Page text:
11 April 13 | Kaija Straumanis | Comments

The latest addition to our Reviews Section is by Larissa Kyzer on LoveStar by Andri Snær Magnason, translated from the Icelandic by Victoria Cribb and published by Seven Stories Press.

Larissa is a regular contributor to Three Percent, and with this continues her streak of Nordic lit reviews. LoveStar is a book I’ve been casting sidelong glances at here in the office, and have it high on my list of to-reads. But, with influences such as “Italo Calvino, Jorge Luis Borges, and Kurt Vonnegut to George Orwell, Douglas Adams, and Monty Python,” Magnason is sure to please.

Here’s a bit from Larissa’s review:

When Icelandic author Andri Snær Magnason first published LoveStar, his darkly comic parable of corporate power and media influence run amok, the world was in a very different place. (This was back before both Facebook and Twitter, if you can recall such a time.) He noted as much himself in a recent interview with The Reykjavík Grapevine: “[w]hen it came out in 2002 it was called a dystopian novel; now it’s being called a parody. We seem to have already reached that dystopia.”

It is difficult to create a fictional milieu that touches on anything remotely related to technology or The Future and doesn’t feel dated pretty much the minute the ink dries on the page. (My favorite example of this is the Ethan Hawke Hamlet adaptation, which came out in 2000 and was peppered with cutting edge technology . . . like fax machines and Polaroid cameras.) As such, it is no small accomplishment that in the ten years since LoveStar was released, the book feels not obsolete, but rather prescient, or at least exasperatingly plausible.

The novel kicks off at some indeterminate point in the future, after a series of freakish, but not cataclysmic, natural events lead a group of intrepid Icelandic scientists to seek wireless alternatives to current technology. (An oversaturation of “waves, messages, transmissions, and electric fields,” they believe, is to blame for such events as clouds of bees taking over Chicago, driving out residents and flooding the downtown area with ponds of honey.)

Head over here for the entire review.

11 April 13 | Kaija Straumanis | Comments

When Icelandic author Andri Snær Magnason first published LoveStar, his darkly comic parable of corporate power and media influence run amok, the world was in a very different place. (This was back before both Facebook and Twitter, if you can recall such a time.) He noted as much himself in a recent interview with The Reykjavík Grapevine: “[w]hen it came out in 2002 it was called a dystopian novel; now it’s being called a parody. We seem to have already reached that dystopia.”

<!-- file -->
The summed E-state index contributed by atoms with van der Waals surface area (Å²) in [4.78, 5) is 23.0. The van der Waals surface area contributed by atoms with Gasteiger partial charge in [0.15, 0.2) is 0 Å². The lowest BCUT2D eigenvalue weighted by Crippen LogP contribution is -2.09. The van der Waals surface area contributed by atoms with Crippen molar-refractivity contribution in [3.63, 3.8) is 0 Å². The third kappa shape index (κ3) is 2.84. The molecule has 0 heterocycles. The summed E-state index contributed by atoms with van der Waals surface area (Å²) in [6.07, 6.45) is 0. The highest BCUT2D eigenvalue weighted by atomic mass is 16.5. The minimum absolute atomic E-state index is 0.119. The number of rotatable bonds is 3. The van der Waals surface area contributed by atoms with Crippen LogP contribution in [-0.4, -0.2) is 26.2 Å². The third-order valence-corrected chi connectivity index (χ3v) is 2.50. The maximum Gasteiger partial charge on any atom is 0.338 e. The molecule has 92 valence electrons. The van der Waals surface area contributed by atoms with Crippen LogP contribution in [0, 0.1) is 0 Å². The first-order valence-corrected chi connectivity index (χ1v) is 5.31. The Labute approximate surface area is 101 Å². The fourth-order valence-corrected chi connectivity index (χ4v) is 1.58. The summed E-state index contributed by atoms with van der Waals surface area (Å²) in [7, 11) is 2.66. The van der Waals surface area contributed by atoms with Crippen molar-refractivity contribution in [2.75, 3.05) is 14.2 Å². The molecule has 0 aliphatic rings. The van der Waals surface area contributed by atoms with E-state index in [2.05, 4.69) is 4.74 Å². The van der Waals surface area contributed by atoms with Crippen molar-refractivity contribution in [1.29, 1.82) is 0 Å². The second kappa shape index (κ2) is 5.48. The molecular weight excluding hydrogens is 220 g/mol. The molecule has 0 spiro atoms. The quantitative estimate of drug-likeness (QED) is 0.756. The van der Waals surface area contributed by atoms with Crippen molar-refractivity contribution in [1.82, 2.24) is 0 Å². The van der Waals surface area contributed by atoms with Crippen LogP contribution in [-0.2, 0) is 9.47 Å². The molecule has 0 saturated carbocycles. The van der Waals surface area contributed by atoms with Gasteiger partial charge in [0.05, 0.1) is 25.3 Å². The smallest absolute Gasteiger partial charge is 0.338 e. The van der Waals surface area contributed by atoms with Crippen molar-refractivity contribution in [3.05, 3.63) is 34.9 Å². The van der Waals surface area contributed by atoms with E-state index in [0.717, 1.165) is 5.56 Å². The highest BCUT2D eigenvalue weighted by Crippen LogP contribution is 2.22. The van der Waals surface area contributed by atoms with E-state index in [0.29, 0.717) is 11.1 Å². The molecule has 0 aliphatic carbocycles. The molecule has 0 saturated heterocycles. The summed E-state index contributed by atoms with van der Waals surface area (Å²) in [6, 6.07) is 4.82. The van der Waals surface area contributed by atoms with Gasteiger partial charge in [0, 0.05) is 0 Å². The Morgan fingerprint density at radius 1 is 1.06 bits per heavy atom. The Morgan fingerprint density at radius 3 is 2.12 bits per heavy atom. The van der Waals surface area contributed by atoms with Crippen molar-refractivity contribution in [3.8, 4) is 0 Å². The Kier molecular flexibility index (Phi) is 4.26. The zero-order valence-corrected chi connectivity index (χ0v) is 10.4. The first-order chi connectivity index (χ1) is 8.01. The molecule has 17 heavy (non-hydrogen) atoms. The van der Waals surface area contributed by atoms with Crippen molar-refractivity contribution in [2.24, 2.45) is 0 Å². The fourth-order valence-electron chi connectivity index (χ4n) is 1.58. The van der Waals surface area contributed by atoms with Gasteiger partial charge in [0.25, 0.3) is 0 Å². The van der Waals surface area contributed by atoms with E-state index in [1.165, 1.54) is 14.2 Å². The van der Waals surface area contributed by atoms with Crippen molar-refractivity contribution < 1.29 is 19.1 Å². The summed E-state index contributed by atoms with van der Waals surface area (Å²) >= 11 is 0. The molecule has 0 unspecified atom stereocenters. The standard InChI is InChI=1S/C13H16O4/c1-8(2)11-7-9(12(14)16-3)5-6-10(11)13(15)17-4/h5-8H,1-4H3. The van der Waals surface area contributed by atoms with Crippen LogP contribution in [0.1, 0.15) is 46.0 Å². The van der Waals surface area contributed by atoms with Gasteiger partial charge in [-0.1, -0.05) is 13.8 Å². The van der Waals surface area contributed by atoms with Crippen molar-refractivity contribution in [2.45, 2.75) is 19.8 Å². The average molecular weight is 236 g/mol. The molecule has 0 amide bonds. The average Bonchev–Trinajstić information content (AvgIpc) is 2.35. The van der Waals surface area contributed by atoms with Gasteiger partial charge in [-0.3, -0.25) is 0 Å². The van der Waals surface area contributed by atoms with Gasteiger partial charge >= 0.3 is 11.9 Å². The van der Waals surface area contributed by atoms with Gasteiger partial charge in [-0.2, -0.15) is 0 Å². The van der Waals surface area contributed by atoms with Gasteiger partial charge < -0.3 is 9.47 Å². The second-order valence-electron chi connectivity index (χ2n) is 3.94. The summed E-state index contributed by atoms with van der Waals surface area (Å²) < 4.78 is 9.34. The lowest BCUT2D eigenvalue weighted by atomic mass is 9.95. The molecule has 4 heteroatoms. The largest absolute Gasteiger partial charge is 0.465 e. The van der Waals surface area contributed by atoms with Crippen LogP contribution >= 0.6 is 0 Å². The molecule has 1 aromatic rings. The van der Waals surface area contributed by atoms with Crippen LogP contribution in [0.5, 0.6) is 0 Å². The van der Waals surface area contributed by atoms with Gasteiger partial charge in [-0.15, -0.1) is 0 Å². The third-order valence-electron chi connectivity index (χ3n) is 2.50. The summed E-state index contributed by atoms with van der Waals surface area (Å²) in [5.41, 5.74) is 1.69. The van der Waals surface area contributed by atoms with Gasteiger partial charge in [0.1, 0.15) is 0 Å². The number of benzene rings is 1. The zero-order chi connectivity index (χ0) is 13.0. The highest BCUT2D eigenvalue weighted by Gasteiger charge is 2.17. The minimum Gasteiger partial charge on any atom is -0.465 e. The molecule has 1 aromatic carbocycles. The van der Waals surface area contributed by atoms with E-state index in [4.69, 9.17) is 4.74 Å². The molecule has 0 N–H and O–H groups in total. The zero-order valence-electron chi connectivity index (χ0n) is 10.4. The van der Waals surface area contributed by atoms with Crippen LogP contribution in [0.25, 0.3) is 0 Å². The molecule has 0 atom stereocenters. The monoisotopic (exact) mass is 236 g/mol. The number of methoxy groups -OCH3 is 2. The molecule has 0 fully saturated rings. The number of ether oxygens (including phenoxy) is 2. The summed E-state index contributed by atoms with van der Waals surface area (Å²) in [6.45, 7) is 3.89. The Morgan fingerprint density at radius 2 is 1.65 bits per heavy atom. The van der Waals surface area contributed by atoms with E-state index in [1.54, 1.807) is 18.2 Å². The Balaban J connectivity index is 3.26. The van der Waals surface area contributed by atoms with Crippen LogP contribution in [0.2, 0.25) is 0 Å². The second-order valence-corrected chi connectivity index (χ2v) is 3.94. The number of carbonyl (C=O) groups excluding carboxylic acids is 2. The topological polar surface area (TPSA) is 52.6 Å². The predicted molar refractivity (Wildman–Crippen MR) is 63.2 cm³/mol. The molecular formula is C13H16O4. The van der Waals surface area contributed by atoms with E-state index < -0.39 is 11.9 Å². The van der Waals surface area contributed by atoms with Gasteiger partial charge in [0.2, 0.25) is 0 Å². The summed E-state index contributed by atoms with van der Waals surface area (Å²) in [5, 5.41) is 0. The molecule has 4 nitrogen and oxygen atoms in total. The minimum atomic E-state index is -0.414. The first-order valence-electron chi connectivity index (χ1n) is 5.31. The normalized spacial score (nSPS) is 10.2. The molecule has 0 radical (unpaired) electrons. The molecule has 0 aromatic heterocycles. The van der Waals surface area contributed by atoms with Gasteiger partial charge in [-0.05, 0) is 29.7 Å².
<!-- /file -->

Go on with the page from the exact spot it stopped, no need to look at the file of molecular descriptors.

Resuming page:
It is difficult to create a fictional milieu that touches on anything remotely related to technology or The Future and doesn’t feel dated pretty much the minute the ink dries on the page. (My favorite example of this is the Ethan Hawke Hamlet adaptation, which came out in 2000 and was peppered with cutting edge technology . . . like fax machines and Polaroid cameras.) As such, it is no small accomplishment that in the ten years since LoveStar was released, the book feels not obsolete, but rather prescient, or at least exasperatingly plausible.

The novel kicks off at some indeterminate point in the future, after a series of freakish, but not cataclysmic, natural events lead a group of intrepid Icelandic scientists to seek wireless alternatives to current technology. (An oversaturation of “waves, messages, transmissions, and electric fields,” they believe, is to blame for such events as clouds of bees taking over Chicago, driving out residents and flooding the downtown area with ponds of honey.)

Then comes the dawn of the “the cordless man,” who can both communicate and be communicated to through entirely internal methods:

bq.When men in suits talked to themselves out on the streets and reeled off figures, no one took them for lunatics: they were probably doing business with some unseen client. The man who sat in rapt concentration on a riverbank might be an engineer designing a bridge . . . and when a teenager made strange humming noises on the bus, nodding his head to and fro, he was probably listening to an invisible radio.

None of this, of course, is too great an exaggeration on technology that has come into being in the last decade, and even the absurd advertising methods that quickly become the norm in the world of LoveStar feel accurate. People in debt can rent out their brains’ speech centers out and become “howlers,” automatically screeching advertisements or reminders at specific passersby (“I can’t believe that guy is still wearing a Blue Millets anorak!” or “_Dallas_ is starting!”). “Secret hosts” are hired by companies to go around surreptitiously selling their friends products within everyday conversations. And everything—from birth to love to death—is monetized and monopolized by one gigantic corporation and its subsidiaries: LoveStar.